Weekly Update from Fiona – 31/07

It’s that time of year again when JAHFA  (the St Nics youth group) go on their annual Pilgrimage – previous Pilgrimages have been to Canterbury Cathedral, Rochester Cathedral, St Leonards church, Hythe and the Bruderhof community just outside Nonington . On Tuesday morning we set off for this year’s Pilgrimage to London and Westminster Abbey!

We were met at the West door to the Abbey by Canon Hawkey who set the tone for our visit by welcoming us as pilgrims, although we hadn’t walked that far from the train station (and some of us – Rev Chris, had slept the whole journey there!) and explaining the significance of the 12 figures above the main door who were all 20th century Christian Martyrs from all over the world, signifying that the Abbey was open to everyone.  We then had our own private guide to whisk us through roped off areas and into special areas not seen by the general public – we felt very important! We were allowed to sit in the Quire seats and just reflect a bit on the space and take in the important events that had taken place here. There is so much to see and so many plaques, graves and memorials to Royalty and famous people, all packed into a relatively small space – it’s a lot to take in! With all the busyness and amounts of people constantly coming and going it’s easy to forget that when the monks were granted the land to found the first monastery here in  970, it was a remote quiet island, ideal for contemplation! The quietest place on the main floor was in the shrine of Edward the Confessor where there were little niches to kneel in and pray, which shut out the hustle and bustle going on around.


We saw the window designed by David Hockney which represents the Queen’s love of the countryside – unusually the glass isn’t painted as you would expect with stained glass but was made in those particular colours, I’ll leave you to decide what you make of it? We went into the beautiful Lady Chapel with an amazing ceiling, where the seats of the Knights of Bath are (so called because of the bath they took before the ceremony!) and Lady Zoe (giraffe) and Lady Faye(flamingo) were dubbed! Then it was lunchtime, after lighting a candle and a few minutes of silent reflection and a visit to the Coronation Chair (with it’s missing Stone of Scone). We had our lunch in the Cloisters which had some very interesting modern memorials to units and organisations including The Old Contemptibles, GCHQ and MI5 . After lunch we explored on our own and found the Chapter House, the Pyx Chapel (the oldest part of the Abbey) before meeting up with our guide to be taken up to the recently opened Queen’s Diamond Jubilee Galleries.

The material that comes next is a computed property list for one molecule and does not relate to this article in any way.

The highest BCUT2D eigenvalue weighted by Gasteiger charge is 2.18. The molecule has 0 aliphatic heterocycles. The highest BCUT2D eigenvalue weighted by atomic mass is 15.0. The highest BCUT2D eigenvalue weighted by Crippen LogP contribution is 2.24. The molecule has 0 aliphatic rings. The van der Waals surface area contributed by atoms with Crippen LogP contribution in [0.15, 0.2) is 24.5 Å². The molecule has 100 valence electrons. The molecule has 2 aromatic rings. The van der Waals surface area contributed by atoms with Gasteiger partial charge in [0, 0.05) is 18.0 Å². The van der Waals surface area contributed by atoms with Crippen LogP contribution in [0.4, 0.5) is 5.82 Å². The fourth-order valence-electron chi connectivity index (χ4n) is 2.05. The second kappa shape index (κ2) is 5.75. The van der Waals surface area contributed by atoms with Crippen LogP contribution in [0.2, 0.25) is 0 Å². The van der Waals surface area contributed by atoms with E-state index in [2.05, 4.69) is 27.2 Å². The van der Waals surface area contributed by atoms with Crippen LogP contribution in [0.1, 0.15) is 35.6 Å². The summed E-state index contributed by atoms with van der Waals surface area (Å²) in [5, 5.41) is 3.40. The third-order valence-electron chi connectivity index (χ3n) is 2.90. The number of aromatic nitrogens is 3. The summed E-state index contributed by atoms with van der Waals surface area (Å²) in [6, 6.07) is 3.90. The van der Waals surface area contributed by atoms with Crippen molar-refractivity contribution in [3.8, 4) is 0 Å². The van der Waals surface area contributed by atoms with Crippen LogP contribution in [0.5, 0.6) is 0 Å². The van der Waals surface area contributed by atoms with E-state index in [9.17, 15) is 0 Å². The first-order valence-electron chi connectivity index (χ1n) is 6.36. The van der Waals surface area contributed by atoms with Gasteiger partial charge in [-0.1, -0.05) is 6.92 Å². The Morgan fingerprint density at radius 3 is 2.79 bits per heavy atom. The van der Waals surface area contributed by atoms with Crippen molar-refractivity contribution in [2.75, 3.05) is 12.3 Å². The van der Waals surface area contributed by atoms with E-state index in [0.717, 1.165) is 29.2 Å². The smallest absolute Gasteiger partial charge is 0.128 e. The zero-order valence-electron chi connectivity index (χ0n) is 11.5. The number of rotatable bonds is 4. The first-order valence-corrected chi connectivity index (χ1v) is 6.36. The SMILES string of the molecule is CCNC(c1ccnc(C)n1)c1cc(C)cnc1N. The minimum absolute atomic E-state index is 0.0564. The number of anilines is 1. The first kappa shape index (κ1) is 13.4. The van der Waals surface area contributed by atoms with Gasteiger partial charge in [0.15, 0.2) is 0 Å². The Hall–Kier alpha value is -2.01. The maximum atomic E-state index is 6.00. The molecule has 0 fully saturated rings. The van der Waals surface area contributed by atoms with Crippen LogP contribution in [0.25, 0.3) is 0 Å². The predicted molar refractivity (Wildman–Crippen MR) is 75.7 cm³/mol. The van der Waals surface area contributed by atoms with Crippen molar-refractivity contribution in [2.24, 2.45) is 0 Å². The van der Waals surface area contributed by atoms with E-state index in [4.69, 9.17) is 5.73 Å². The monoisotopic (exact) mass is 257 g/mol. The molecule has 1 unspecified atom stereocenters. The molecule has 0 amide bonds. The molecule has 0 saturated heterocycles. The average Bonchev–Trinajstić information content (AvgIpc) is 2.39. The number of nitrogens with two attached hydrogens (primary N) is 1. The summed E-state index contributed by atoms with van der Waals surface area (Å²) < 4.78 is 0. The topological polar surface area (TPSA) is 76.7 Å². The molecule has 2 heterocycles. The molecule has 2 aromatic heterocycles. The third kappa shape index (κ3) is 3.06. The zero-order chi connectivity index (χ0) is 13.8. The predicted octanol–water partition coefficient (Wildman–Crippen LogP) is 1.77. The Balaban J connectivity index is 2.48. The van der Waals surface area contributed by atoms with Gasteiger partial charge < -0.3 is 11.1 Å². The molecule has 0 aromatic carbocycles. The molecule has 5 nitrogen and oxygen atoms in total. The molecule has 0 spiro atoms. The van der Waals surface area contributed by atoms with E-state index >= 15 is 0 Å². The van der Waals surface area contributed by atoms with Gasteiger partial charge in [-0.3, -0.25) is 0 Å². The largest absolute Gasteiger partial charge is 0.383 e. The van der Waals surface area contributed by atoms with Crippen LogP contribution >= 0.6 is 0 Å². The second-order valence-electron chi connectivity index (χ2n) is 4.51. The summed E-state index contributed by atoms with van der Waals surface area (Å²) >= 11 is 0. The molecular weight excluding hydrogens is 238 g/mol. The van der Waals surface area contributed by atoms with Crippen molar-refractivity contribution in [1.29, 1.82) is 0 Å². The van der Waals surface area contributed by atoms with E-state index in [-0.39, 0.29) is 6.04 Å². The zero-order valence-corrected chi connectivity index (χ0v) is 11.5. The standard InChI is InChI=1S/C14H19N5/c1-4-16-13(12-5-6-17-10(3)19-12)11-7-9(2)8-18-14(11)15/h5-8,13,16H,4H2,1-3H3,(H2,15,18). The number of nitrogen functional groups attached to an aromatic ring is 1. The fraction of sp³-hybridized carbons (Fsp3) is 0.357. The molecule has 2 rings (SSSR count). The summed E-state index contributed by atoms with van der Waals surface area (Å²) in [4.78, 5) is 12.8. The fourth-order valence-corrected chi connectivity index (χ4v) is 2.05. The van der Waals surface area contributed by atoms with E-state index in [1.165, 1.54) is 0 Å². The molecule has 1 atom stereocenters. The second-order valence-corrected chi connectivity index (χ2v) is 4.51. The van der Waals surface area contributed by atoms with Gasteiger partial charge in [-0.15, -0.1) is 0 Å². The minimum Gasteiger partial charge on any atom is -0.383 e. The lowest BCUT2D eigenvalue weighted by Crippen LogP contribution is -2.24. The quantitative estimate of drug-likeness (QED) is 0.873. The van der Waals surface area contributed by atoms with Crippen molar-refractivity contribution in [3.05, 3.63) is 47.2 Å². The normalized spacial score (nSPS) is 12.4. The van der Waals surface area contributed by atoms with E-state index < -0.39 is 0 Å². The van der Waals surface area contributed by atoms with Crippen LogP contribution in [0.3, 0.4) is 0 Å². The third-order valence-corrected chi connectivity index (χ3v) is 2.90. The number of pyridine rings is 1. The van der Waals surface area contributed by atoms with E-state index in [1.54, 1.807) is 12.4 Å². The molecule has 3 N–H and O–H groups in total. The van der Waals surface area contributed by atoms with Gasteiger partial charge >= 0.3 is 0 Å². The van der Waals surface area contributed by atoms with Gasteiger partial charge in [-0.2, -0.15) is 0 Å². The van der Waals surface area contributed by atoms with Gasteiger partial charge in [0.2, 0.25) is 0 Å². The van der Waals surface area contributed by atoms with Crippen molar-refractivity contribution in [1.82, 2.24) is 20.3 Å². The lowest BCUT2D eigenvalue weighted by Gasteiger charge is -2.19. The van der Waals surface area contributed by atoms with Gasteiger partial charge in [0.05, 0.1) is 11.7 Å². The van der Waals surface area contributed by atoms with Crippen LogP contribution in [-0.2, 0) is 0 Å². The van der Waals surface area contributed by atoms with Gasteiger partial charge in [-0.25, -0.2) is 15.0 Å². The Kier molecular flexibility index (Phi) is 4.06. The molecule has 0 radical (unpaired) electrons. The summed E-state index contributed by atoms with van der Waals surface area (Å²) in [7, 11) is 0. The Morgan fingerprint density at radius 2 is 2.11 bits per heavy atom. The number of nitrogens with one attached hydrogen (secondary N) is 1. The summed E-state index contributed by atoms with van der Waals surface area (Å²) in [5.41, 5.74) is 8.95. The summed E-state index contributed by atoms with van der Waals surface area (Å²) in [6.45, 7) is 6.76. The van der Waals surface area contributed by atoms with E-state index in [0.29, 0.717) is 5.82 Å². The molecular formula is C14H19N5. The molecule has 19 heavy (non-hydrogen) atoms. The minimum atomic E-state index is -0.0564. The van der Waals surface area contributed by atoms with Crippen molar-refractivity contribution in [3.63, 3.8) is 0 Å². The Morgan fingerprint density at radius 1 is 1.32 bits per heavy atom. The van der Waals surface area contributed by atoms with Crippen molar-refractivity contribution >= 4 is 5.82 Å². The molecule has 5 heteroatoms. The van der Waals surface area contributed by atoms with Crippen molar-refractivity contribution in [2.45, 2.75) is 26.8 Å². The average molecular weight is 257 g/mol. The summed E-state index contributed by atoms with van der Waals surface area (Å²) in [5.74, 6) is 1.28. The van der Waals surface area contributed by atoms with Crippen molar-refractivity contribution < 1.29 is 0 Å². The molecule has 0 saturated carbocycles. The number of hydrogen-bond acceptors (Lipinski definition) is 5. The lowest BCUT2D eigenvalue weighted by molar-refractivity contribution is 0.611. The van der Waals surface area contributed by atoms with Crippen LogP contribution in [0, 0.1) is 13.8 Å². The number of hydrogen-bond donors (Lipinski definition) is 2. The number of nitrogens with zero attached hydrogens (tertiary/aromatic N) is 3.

This space was amazing and very quiet and peaceful compared to downstairs – it gave a great view of all the things we had seen at ground level and a better sense of the space and its timeless qualities.  There were some interesting items on display including one of the 24 copies of the Magna Carta, various charters giving the monks the right to the land and saying that they could operate independently of the Archbishop of Canterbury and take their orders directly from the Pope! However, the most remarkable item was a painting to celebrate the Queen’s Diamond Jubilee of an imagined scene of her standing by the Cosmati Pavement (the place by the high altar where the Coronations take place) pensively reflecting. It was good to get away from all the people and absorb the atmosphere in this ancient building.

That finished our time at the Abbey, we had seen and learned so many contrasting things in our trip, I think we’ll have to go back again some time!